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When the “Supposed To” Doesn’t Happen

The true measure of time is called hope.

Today I bring you a true story of hope in the darkness, by Brenda Seefeldt Amodea. She has written a book based on her experiences called “I Wish I Could Take Away Your Pain,” and although we write from different perspectives, we share the same heart when it comes to living out grief and ministering to each other along the way. It is a perfect companion to “Peering into the Tunnel: An Outsider’s Look into Grief,” which I recently released. She has quite a story and there is much to learn from her words.

Pope Francis has said something profound about hope, something to make you ponder. 

This quote was about prison and hope. That sounds like an oxymoron. Prison is a daily part of my life. I thought that too at first.

In a letter to prisoners in Velletri, Italy, he wrote: 

“Inmates are living an experience in which time seems both to be stopped, and to never end. The true measure of time is not that of the clock. …The true measure of time is called hope.” (

I am a mom of four sons I chose to raise when they were young teens. Two have ended up in prison anyway despite having love and safety. One of my sons is in the middle of a 30-year bit. 

What a weird slang word “bit” is when it comes to doing time in prison. It is never a little bit. 

We’ve done every day with him, though dealing with this time for us is very different than it is for him. It certainly feels like the true measure of time is the clock which seems to be stopped and to never end.

Yet the Pope switches it up and declares that the true measure of time is called hope. What?! How?!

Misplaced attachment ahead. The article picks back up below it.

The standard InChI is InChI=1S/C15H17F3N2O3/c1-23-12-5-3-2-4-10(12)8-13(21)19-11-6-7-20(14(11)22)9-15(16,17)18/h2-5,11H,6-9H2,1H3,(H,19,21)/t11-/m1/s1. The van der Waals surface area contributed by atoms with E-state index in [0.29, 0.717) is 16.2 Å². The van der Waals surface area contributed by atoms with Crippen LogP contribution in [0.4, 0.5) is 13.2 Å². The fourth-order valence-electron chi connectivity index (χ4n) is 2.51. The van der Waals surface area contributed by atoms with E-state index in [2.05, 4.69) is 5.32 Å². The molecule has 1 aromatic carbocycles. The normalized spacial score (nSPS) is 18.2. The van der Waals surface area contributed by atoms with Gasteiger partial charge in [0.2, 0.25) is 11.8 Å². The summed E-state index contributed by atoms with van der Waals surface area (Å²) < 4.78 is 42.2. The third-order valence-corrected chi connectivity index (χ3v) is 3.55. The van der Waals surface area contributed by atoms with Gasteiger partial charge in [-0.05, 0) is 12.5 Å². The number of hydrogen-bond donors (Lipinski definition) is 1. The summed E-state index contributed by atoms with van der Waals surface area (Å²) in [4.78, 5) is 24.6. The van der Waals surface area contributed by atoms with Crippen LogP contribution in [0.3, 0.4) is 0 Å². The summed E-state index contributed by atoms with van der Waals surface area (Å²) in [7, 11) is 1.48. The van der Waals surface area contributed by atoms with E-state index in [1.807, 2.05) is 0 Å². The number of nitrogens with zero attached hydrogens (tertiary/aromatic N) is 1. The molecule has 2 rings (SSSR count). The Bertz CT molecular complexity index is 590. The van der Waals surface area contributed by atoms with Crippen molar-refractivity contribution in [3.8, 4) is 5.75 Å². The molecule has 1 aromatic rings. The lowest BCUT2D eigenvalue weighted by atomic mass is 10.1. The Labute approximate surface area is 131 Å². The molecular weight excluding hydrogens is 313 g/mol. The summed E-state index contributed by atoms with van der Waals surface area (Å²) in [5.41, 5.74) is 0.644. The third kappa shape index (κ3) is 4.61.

I know for my son hope is hard to come by. The situation around him is dreary. Lots of people—both inmates and correctional officers—have given up on hope. This lack of hope certainly affects decisions which are made around him. You’ve watched enough HBO to fill in that word picture.

I keep reminding my son that hope is Plan B. 

Plan A has crushed me at times. Plan A was the “supposed-to” part of my life. My boys were loved and taught and had a chance to not go to prison. It was easy to hope when this was “supposed-to” happen. 

My “supposed-to” didn’t happen. Now I have a choice. I can keep on living in Plan A and throw a temper tantrum at God because he “promised” this “supposed-to” was going to happen. Or I can just numb myself to get through the discomfort of the reality that Plan A is not going to come to be. Or I can make the decision to make a Plan B.

To make a Plan B is a me-decision. I can’t offload this to God. 

Out of my broken-heart I can find a way to set new goals; strengthen my tenacity muscles (Romans 5:3-5 so true!); because I believe worthiness is my birthright. I believe I am worthy of having something good happen to me—and my sons. I believe that God is for me. I believe that God’s promises are still for me because they are wider than my “supposed-to’s.” 

Trust me. This is more than just looking for that “silver lining” in everything. That can get rather old rather quickly when you are looking at 30 years. This is truly believing that God is for my son and God has my son’s “back” through it all. 

So this is what the Pope means. The true measure of my son’s 30 years is this hope. He is a different man than when he was originally arrested. He is a different man than he was even 5 years ago. In the most dire of situations that he has had to live through, my son continues to become the better man. This is happening somehow in our screwed up and dehumanizing prison system.  

I still wish from the bottom of my soul that my son’s life could have turned out differently. And I truly believe that when we get to the end of this, I am going to find more gratefulness for the man he is becoming. He is becoming a man who is doing more than serving his time. He is becoming a man who knows hope. And that is a strength.

The Pope understood this oxymoron – and now so do I.

Brenda is a pastor, speaker, wife, and mom to four men with their own brave stories. Her life is a story of getting her heart smashed and the many times she has chosen to get up. She shares the beauty of her pain at Brenda has written a helpful book about the people who have helped her carry her pain, I Wish I Could Take Away Your Pain. This book includes a long list of what not to do as well as the many small things to do that matter. It is this gift of people who help Brenda tell her story.

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